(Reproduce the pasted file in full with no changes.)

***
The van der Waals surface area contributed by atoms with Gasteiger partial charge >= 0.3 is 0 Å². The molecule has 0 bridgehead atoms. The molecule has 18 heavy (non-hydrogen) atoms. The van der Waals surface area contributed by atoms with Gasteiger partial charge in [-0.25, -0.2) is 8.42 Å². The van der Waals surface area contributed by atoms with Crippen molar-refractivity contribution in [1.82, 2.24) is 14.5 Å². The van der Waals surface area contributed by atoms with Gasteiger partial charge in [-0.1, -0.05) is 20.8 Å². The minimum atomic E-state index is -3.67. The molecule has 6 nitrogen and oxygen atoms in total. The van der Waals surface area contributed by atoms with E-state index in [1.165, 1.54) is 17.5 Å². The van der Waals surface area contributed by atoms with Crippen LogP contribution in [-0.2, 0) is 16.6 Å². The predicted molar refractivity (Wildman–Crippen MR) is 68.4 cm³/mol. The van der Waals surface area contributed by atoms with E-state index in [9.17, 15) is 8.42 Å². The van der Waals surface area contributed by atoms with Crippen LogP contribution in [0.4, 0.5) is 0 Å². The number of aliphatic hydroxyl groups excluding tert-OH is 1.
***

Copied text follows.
The van der Waals surface area contributed by atoms with Gasteiger partial charge >= 0.3 is 0 Å². The molecule has 0 bridgehead atoms. The molecule has 18 heavy (non-hydrogen) atoms. The van der Waals surface area contributed by atoms with Gasteiger partial charge in [-0.25, -0.2) is 8.42 Å². The van der Waals surface area contributed by atoms with Crippen molar-refractivity contribution in [1.82, 2.24) is 14.5 Å². The van der Waals surface area contributed by atoms with Gasteiger partial charge in [-0.1, -0.05) is 20.8 Å². The minimum atomic E-state index is -3.67. The molecule has 6 nitrogen and oxygen atoms in total. The van der Waals surface area contributed by atoms with E-state index in [1.165, 1.54) is 17.5 Å². The van der Waals surface area contributed by atoms with Crippen LogP contribution in [-0.2, 0) is 16.6 Å². The predicted molar refractivity (Wildman–Crippen MR) is 68.4 cm³/mol. The van der Waals surface area contributed by atoms with E-state index in [9.17, 15) is 8.42 Å². The van der Waals surface area contributed by atoms with Crippen LogP contribution in [0.4, 0.5) is 0 Å². The number of aliphatic hydroxyl groups excluding tert-OH is 1.